In a significant development at the recent G20 summit, a chapter on Antimicrobial Resistance (AMR) authored by a professor from the University of Hyderabad (UoH) has been incorporated into the healthcare resolution.
The chapter, a part of the book titled ‘Accelerating Global Health: Pathways to Health Equity for G20’, was penned by Dr. Ranga Reddy Burri, an Honorary Professor at UoH and the President of the Infection Control Academy of India.
The chapter provides an overview of the emerging crisis of AMR that poses challenges to healthcare systems and patient outcomes across the world. The analysis highlights the need for a comprehensive, multi-pronged approach and a whole-of-society approach to combat AMR.
AMR is a phenomenon where pathogens such as bacteria and fungi develop resistance to drugs designed to combat them. Speaking to The Hindu, Dr Ranga Reddy said that if the trend remains unchecked, it could lead to a staggering 10 million deaths by 2050. He emphasised that factors contributing to AMR include inadequate infection prevention and control measures, the abuse and inappropriate use of antibiotics, and insufficient diagnostic capacity. The consequences of the AMR crisis are already severe, and they will only worsen if not addressed promptly.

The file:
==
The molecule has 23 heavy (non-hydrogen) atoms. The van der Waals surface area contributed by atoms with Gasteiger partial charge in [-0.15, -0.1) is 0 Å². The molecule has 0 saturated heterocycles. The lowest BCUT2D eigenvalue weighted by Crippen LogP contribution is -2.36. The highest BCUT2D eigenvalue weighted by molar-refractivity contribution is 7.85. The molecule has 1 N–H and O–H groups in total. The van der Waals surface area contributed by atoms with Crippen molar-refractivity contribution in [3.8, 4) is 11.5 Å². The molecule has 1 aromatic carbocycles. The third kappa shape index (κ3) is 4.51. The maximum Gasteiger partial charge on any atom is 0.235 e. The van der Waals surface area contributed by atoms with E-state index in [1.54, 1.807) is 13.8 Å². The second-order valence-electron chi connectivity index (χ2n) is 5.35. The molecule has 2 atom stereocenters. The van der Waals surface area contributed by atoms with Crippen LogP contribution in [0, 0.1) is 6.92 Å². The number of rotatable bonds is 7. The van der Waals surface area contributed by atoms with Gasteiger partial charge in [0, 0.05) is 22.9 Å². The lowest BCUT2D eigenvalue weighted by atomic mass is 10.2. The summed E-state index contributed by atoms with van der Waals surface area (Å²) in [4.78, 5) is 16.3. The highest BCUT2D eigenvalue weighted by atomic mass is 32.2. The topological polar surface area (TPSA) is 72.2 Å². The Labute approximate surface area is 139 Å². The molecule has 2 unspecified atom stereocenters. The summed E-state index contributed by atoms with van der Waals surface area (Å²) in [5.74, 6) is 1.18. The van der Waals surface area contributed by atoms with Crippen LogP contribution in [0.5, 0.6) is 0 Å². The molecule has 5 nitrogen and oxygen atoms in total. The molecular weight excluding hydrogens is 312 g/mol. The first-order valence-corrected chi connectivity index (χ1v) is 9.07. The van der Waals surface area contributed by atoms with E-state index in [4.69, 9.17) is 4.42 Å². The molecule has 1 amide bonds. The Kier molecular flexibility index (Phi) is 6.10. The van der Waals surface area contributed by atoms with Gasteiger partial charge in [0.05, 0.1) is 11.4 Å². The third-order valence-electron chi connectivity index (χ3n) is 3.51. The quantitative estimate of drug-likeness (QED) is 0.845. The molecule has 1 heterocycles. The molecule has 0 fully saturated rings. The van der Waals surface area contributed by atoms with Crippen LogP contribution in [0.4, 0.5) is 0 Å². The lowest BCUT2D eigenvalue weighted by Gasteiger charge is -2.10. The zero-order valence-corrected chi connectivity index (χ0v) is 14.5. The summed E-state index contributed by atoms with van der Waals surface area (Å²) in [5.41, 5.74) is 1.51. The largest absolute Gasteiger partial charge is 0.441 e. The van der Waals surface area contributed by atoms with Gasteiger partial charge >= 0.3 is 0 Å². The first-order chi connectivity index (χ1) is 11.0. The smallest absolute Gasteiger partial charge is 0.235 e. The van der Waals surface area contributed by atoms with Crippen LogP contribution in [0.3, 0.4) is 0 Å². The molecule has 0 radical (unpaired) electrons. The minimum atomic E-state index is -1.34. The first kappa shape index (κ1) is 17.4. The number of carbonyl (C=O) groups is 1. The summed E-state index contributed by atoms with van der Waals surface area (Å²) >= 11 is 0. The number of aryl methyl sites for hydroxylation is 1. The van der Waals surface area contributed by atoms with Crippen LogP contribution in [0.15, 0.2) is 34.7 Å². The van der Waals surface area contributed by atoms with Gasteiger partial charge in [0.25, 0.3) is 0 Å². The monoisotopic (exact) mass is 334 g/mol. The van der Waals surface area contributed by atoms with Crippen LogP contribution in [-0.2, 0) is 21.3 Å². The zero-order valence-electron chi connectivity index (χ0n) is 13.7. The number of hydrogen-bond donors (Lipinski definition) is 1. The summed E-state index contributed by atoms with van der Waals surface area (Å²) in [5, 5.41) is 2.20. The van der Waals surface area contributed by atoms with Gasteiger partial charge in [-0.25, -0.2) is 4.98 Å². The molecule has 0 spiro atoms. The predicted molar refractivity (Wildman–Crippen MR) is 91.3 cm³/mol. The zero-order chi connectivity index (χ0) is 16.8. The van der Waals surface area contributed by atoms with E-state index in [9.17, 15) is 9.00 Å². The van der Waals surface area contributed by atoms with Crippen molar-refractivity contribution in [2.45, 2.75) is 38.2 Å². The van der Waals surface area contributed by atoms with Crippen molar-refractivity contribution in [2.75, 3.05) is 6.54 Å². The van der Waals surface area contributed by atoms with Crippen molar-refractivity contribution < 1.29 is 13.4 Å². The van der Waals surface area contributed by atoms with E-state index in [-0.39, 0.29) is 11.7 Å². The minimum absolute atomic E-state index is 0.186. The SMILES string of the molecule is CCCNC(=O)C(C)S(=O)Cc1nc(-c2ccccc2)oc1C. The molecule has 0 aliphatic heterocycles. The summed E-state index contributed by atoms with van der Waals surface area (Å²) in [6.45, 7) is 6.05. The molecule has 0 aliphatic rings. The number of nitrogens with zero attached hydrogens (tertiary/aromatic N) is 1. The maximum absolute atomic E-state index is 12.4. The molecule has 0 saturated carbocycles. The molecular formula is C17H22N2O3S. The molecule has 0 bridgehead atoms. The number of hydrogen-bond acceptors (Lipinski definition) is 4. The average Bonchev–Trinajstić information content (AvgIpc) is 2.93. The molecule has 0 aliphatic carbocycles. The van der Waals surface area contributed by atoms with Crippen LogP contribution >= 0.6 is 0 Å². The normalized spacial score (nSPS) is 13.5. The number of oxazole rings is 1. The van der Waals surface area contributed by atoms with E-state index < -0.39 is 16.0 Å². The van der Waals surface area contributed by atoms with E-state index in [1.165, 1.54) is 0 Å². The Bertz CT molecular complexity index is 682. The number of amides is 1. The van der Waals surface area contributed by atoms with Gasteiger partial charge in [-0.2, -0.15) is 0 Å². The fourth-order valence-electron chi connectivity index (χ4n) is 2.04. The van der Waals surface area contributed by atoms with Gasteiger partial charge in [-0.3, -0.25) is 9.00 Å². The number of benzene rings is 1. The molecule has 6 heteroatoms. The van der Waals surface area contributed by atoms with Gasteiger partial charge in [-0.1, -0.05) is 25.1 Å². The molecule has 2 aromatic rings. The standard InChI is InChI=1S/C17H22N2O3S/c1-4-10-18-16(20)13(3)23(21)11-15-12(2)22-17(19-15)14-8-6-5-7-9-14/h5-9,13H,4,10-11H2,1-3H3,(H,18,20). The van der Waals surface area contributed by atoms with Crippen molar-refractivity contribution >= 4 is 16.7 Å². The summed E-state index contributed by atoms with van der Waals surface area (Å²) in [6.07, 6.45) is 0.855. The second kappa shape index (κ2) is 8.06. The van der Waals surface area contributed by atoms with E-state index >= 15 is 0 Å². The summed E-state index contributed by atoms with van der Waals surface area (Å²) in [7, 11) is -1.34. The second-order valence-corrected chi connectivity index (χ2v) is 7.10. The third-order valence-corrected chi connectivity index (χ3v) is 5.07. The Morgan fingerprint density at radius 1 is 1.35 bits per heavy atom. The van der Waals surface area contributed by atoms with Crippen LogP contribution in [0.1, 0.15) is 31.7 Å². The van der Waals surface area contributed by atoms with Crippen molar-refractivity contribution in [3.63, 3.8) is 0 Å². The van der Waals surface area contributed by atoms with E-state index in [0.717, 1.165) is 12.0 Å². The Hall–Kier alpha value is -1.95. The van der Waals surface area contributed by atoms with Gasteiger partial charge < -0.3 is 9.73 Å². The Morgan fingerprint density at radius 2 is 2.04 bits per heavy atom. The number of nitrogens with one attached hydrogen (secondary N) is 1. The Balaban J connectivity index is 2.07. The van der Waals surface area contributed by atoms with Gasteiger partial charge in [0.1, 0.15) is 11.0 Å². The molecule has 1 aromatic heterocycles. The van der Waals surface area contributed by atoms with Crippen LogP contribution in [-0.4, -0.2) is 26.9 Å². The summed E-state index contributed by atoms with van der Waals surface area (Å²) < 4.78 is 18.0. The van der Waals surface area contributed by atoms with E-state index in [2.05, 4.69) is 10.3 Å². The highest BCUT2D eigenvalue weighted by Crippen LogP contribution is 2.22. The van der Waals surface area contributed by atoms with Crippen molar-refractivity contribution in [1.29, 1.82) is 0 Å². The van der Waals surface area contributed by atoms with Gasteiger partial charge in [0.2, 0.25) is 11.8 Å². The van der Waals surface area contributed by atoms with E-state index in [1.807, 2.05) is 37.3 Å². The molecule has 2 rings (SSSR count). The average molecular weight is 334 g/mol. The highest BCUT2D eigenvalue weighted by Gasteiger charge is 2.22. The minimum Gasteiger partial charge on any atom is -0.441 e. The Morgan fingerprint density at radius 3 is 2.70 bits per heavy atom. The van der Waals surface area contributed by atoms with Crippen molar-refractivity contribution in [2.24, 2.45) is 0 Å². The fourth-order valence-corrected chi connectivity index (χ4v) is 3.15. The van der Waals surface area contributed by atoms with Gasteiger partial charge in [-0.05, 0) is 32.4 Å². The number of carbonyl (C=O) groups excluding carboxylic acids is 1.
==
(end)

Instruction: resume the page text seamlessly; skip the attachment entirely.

Dr. Ranga Reddy proposed a range of strategies to combat AMR effectively. These include exploring alternative therapies like bacteriophage therapy, repurposing existing drugs, harnessing the power of artificial intelligence, and fostering collaborative research initiatives. These approaches are pivotal in the global effort to confront the looming threat of AMR, he added.